Pacific Mutton Hamlet, Alphestes immaculatus
The Pacific Mutton Hamlet, Alphestes immaculatus, whose common Spanish name is Guaseta del Pacifico is a member of the Grouper or Epinephelidae Family, known collectively as “cabrillas” and “garropas” in Mexico.
The Pacific Mutton Hamlet is either rusty brown appearance, with a red eye, darker brown blotches forming irregular bars on the sides and covered with numerous pale and dark brown spots on the head and body or are red in color with similar markings (as pictured below). They have deep strongly compressed bodies (body width 36-43% of body length) with large eyes and a short snout. The pectoral fins have rows of dark spots, a key to identification.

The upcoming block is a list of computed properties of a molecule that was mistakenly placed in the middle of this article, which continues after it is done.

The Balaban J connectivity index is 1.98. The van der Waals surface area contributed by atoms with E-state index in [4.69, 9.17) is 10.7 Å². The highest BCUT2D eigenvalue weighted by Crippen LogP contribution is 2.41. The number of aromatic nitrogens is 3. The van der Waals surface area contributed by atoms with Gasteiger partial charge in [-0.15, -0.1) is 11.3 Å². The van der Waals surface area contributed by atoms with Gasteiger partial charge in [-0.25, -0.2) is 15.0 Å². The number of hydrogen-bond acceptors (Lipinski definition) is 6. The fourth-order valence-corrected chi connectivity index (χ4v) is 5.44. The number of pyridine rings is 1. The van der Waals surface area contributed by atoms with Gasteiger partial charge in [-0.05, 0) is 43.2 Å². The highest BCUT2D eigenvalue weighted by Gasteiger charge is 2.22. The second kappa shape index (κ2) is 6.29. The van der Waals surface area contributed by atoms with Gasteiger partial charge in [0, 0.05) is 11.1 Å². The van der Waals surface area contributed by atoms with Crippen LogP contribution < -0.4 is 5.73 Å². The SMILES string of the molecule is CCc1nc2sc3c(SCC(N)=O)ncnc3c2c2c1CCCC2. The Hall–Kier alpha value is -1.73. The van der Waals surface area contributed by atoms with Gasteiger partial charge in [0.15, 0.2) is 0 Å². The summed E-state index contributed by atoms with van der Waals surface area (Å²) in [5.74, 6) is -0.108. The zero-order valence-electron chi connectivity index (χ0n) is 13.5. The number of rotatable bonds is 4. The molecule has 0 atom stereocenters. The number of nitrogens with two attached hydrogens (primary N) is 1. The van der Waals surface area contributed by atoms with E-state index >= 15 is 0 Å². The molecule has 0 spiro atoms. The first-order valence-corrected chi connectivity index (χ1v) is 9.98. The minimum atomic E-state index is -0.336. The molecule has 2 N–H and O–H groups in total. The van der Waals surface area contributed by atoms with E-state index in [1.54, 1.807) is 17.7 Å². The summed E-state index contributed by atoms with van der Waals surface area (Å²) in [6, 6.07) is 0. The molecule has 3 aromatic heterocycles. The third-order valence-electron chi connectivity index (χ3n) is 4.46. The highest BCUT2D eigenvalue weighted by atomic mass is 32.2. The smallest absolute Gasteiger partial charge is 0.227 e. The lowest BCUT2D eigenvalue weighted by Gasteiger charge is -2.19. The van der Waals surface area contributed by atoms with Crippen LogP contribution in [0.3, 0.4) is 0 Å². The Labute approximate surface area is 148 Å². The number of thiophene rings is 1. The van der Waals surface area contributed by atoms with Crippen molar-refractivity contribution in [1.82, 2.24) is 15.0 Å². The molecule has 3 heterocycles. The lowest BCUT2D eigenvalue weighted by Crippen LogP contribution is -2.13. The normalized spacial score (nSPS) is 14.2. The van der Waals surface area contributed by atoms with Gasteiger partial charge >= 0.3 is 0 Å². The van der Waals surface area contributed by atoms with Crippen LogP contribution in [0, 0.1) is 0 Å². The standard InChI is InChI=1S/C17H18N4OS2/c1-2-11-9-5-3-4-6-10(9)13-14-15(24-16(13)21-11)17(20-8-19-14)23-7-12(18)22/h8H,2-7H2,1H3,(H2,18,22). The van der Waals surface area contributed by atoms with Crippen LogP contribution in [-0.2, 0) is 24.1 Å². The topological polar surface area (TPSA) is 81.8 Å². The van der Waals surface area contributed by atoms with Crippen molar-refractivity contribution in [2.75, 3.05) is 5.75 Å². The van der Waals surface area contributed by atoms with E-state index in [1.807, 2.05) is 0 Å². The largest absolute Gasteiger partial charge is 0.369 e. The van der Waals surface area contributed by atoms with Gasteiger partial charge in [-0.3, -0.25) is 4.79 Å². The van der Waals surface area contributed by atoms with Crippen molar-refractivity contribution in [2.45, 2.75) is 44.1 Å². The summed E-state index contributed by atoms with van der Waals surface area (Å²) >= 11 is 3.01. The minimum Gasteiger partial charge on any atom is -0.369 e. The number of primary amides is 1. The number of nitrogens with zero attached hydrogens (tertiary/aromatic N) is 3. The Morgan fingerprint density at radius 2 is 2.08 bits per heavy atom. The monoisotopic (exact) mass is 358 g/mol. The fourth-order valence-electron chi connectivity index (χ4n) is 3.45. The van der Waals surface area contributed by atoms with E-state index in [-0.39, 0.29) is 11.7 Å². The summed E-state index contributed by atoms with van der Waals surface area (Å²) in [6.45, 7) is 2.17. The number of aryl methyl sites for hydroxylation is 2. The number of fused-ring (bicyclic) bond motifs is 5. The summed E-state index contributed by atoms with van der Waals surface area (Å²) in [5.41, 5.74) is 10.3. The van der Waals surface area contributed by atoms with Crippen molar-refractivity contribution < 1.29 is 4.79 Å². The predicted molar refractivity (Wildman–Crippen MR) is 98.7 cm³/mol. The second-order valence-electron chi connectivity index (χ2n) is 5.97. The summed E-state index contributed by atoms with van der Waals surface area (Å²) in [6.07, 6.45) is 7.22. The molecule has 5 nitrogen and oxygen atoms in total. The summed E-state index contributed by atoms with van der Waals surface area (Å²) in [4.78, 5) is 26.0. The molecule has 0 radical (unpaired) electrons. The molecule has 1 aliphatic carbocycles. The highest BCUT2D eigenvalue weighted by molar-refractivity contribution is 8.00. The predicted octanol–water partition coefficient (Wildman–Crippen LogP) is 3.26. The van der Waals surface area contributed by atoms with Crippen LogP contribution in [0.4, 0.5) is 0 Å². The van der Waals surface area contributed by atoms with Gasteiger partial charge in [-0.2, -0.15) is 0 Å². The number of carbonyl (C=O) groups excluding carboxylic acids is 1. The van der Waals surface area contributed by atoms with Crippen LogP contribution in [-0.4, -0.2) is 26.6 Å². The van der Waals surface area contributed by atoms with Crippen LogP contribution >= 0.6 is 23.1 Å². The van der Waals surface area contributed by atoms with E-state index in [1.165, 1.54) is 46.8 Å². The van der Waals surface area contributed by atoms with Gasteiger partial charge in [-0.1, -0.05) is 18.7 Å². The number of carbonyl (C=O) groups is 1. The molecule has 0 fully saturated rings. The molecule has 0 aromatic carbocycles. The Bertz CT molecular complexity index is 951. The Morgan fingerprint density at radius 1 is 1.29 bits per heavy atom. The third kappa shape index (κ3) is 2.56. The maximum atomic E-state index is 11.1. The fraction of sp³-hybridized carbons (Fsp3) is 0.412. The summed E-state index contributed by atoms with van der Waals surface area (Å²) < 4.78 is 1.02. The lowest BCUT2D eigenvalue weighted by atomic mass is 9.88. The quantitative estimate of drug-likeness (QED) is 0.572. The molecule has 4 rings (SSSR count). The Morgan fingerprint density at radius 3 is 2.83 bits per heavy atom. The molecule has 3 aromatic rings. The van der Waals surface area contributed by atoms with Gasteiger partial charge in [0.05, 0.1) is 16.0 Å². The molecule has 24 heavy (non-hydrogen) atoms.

The Pacific Mutton Hamlet is a non-migratory shallow water species that are found at depths up to 165 feet and reach a maximum length of 30 cm (11.8 inches). They are found hiding in rocky crevices, seagrass weed patches or partially covered with sand during the day and at night become active predators. They rely on camouflage to escape detection. They feed primarily on benthic crustaceans.
The Pacific Mutton Hamlet is an easy species to identify with one exception. They are very similar to and almost identical to the Rivulated Mutton Hamlet, Alphestes multiguttatus (broken brown spots along its sides which coalesce to form interrupted stripes; thinner, body width 32-37% of body length). The Pacific Mutton Hamlet is found from Cedros Island south along the west coast of Baja, in the lower half of the Sea of Cortez and along the coast of the mainland south to Guatemala.
The Pacific Mutton Hamlet is usually too small to be of interest to most. They are normally a “catch and release” however they immediately attract and are consumed by sea-birds since they seldom are able to return to the deep on their own.